Lakehouse is characterized by its openness and loose coupling, with data and files maintained by users through various engines. While this architecture appears to be well-suited for T+1 scenarios, as more attention is paid to applying Lakehouse to streaming data warehouses and real-time analysis scenarios, challenges arise. For example:

  • Streaming writes bring a massive amount of fragment files
  • CDC ingestion and streaming updates generate excessive redundant data
  • Using the new data lake format leads to orphan files and expired snapshots.

These issues can significantly affect the performance and cost of data analysis. Therefore, Amoro has introduced a Self-optimizing mechanism to create an out-of-the-box Streaming Lakehouse management service that is as user-friendly as a traditional database or data warehouse. The new table format is used for this purpose. Self-optimizing involves various procedures such as file compaction, deduplication, and sorting.

The architecture and working mechanism of Self-optimizing are shown in the figure below:

Self-optimizing architecture

The Optimizer is a component responsible for executing Self-optimizing tasks. It is a resident process managed by AMS. AMS is responsible for detecting and planning Self-optimizing tasks for tables, and then scheduling them to Optimizers for distributed execution in real-time. Finally, AMS is responsible for submitting the optimizing results. Amoro achieves physical isolation of Optimizers through the Optimizer Group.

The core features of Amoro’s Self-optimizing are:

  • Automated, Asynchronous and Transparent β€” Continuous background detecting of file changes, asynchronous distributed execution of optimizing tasks, transparent and imperceptible to users
  • Resource Isolation and Sharing β€” Allow resources to be isolated and shared at the table level, as well as setting resource quotas
  • Flexible and Scalable Deployment β€” Optimizers support various deployment methods and convenient scaling

Self-optimizing mechanism

During the process of writing data, there may be two types of amplification: read amplification and write amplification:

  • Read amplification β€” If an excessive amount of fragment files are generated during the writing process, or if there is an excessive mapping of delete and insert files (which may be a familiar issue for users of the Iceberg v2 format), and the optimizing cannot keep up with the rate of fragment file generation, it can significantly degrade reading performance.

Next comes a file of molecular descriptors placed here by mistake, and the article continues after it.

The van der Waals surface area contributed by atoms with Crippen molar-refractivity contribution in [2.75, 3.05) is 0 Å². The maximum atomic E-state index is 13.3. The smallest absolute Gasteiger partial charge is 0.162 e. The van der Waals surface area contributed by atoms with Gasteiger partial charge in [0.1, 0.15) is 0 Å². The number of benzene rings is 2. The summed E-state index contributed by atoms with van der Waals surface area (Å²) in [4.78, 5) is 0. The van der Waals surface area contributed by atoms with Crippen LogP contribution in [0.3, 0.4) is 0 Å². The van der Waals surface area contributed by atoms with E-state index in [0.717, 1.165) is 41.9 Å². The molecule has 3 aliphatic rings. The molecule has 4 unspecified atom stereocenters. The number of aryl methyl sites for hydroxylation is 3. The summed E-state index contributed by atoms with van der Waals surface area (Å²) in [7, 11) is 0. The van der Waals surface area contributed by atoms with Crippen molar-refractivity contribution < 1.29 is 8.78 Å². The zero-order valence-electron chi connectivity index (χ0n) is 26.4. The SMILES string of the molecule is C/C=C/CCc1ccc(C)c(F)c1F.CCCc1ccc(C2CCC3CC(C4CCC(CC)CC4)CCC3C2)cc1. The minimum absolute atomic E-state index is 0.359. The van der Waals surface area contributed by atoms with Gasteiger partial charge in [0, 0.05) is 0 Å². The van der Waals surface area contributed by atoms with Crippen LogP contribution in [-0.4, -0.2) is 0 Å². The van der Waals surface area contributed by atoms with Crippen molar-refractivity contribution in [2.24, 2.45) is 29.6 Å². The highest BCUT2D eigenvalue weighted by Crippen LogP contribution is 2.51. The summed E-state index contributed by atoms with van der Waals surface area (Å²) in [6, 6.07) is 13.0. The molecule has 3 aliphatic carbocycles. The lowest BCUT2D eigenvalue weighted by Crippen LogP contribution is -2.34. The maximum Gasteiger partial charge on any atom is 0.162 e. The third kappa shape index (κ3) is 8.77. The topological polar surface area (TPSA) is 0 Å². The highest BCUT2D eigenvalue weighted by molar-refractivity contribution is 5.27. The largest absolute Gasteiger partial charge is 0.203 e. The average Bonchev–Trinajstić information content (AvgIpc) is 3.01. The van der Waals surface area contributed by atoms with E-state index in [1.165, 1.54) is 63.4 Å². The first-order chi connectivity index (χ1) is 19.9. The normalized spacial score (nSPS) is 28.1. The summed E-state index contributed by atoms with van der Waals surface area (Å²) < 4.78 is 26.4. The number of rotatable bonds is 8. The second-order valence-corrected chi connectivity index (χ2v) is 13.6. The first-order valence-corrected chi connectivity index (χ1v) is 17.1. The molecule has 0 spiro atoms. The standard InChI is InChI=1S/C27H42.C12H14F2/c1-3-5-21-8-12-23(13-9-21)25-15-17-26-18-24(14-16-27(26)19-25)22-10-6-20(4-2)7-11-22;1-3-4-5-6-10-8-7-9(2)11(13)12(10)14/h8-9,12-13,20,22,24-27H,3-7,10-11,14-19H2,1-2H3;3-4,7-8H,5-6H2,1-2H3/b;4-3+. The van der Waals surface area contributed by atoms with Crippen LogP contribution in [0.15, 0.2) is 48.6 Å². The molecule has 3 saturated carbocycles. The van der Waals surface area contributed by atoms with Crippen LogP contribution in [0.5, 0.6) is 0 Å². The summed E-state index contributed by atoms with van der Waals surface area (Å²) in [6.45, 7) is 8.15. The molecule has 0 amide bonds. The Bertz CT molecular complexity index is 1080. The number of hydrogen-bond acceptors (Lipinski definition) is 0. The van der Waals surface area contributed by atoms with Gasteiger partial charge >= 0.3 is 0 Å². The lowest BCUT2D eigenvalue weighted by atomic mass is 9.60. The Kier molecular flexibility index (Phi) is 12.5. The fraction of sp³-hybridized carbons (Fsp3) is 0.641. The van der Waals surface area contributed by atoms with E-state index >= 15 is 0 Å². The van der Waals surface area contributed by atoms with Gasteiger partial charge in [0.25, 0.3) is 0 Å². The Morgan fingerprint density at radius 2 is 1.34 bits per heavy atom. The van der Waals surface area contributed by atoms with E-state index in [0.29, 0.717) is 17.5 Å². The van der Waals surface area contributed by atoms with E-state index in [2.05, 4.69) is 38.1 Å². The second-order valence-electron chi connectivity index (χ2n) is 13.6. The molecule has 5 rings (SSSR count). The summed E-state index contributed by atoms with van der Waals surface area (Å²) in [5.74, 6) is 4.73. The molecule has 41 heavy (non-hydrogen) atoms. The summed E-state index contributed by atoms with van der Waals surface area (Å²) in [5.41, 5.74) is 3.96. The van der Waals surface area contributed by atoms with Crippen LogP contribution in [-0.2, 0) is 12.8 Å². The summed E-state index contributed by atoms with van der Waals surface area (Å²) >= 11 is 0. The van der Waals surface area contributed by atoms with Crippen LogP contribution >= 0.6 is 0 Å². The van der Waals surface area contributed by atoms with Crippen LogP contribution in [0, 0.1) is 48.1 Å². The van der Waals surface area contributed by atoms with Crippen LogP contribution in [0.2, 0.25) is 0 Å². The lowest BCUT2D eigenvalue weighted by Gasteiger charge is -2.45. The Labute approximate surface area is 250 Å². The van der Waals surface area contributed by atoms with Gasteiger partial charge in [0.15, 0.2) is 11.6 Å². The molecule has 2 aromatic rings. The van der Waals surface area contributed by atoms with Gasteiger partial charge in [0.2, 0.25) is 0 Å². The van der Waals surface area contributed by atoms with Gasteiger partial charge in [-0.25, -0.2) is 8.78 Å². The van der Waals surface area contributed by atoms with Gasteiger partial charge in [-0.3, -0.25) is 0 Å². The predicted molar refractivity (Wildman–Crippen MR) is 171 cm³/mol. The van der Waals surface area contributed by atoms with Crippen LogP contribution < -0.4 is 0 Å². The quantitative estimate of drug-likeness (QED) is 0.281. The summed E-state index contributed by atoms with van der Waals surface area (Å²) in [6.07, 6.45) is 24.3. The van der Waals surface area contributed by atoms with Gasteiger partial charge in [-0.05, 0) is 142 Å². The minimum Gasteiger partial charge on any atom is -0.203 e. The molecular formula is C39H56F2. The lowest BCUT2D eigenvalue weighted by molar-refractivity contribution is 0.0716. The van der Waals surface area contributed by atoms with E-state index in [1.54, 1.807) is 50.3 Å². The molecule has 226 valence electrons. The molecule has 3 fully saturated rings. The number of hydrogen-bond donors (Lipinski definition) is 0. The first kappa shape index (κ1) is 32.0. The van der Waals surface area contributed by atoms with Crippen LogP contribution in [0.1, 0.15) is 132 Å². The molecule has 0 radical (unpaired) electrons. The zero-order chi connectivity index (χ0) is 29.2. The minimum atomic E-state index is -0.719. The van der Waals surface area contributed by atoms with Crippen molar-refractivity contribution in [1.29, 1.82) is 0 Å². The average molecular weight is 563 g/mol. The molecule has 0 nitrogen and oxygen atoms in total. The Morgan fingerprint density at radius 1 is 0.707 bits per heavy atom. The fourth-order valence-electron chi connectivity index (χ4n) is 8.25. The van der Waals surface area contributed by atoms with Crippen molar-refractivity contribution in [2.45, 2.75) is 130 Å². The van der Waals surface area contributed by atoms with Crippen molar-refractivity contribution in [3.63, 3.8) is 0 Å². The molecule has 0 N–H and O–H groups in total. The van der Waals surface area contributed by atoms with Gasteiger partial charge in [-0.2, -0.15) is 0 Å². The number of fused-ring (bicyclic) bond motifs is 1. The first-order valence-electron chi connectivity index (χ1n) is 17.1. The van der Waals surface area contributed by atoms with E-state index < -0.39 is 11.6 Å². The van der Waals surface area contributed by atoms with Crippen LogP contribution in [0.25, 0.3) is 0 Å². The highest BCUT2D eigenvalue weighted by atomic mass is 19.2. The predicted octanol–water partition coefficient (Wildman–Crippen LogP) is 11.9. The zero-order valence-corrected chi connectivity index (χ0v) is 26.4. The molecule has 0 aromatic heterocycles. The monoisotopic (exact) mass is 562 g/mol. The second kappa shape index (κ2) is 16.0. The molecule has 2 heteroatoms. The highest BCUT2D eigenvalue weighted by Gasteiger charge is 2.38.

• Write amplification β€” Frequently scheduling optimizing can lead to frequent compaction and rewriting of existing files, which causes resource competition and waste of CPU/IO/Memory, slows down the optimization speed, and further intensify read amplification.

Frequent execution of optimizing is necessary to alleviate read amplification, but it can lead to write amplification. The design of self-optimizing needs trade off between read and write amplification. Amoro’s Self-optimizing takes inspiration from the Generational Garbage Collection algorithm in the JVM. Files are divided into Fragments and Segments based on their sizes, and different Self-optimizing processes executed on Fragments and Segments are classified into two types: minor and major. Therefore, Amoro v0.4 introduces two parameters to define Fragments and Segments:

-- Target file Size for Self-optimizing = 134217728(128MB)
-- The fragment file size threshold for Self-optimizing
self-optimizing.fragment-ratio = 8 defines the target output size for major optimizing, which is set to 128 MB by default. self-optimizing.fragment-ratio defines the ratio of the fragment file threshold to the target-size, with a value of 8 indicating that the default fragment threshold is 1/8 of the target-size, or 16 MB for a default target-size of 128 MB. Files smaller than 16 MB are considered fragments, while files larger than 16 MB are considered segments, as shown in the diagram below:

Minor optimizing

The goal of Minor optimizing is to alleviate read amplification issues, which entails two tasks:

  • Compact fragment files into segment files as quickly as possible. Minor optimizing will be executed more frequently when fragment files are rapidly generated.
  • Converting from a write-friendly file format to a read-friendly file format, which involves transitioning ChangeStore to BaseStore for the Mixed Format, and eq-delete files to pos-delete files for the Iceberg Format.

After executing Minor optimizing multiple times, there will be many Segment files in the tablespace. Although in most cases, the read efficiency of Segment files can meet performance requirements, however:

  • There may be a significant amount of accumulated delete data on each Segment file